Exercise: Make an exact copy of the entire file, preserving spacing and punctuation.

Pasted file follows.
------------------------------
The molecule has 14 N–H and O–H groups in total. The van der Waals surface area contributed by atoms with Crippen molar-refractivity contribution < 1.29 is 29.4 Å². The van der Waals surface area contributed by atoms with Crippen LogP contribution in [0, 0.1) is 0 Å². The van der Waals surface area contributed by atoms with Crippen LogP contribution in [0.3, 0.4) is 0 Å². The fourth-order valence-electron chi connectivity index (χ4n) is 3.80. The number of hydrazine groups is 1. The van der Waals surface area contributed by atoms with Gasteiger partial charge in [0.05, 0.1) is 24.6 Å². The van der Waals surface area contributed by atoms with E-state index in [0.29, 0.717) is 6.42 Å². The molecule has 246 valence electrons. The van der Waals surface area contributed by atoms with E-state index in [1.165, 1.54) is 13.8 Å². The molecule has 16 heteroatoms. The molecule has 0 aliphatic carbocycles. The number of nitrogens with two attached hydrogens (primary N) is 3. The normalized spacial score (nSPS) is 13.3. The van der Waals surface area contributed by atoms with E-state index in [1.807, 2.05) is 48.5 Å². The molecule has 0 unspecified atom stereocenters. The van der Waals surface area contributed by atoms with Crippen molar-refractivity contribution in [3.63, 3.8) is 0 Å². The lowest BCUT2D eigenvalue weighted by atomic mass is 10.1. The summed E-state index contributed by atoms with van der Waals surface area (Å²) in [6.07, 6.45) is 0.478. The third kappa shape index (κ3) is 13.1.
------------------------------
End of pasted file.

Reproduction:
The molecule has 14 N–H and O–H groups in total. The van der Waals surface area contributed by atoms with Crippen molar-refractivity contribution < 1.29 is 29.4 Å². The van der Waals surface area contributed by atoms with Crippen LogP contribution in [0, 0.1) is 0 Å². The van der Waals surface area contributed by atoms with Crippen LogP contribution in [0.3, 0.4) is 0 Å². The fourth-order valence-electron chi connectivity index (χ4n) is 3.80. The number of hydrazine groups is 1. The van der Waals surface area contributed by atoms with Gasteiger partial charge in [0.05, 0.1) is 24.6 Å². The van der Waals surface area contributed by atoms with E-state index in [0.29, 0.717) is 6.42 Å². The molecule has 246 valence electrons. The van der Waals surface area contributed by atoms with E-state index in [1.165, 1.54) is 13.8 Å². The molecule has 16 heteroatoms. The molecule has 0 aliphatic carbocycles. The number of nitrogens with two attached hydrogens (primary N) is 3. The normalized spacial score (nSPS) is 13.3. The van der Waals surface area contributed by atoms with E-state index in [1.807, 2.05) is 48.5 Å². The molecule has 0 unspecified atom stereocenters. The van der Waals surface area contributed by atoms with Crippen molar-refractivity contribution in [3.63, 3.8) is 0 Å². The lowest BCUT2D eigenvalue weighted by atomic mass is 10.1. The summed E-state index contributed by atoms with van der Waals surface area (Å²) in [6.07, 6.45) is 0.478. The third kappa shape index (κ3) is 13.1.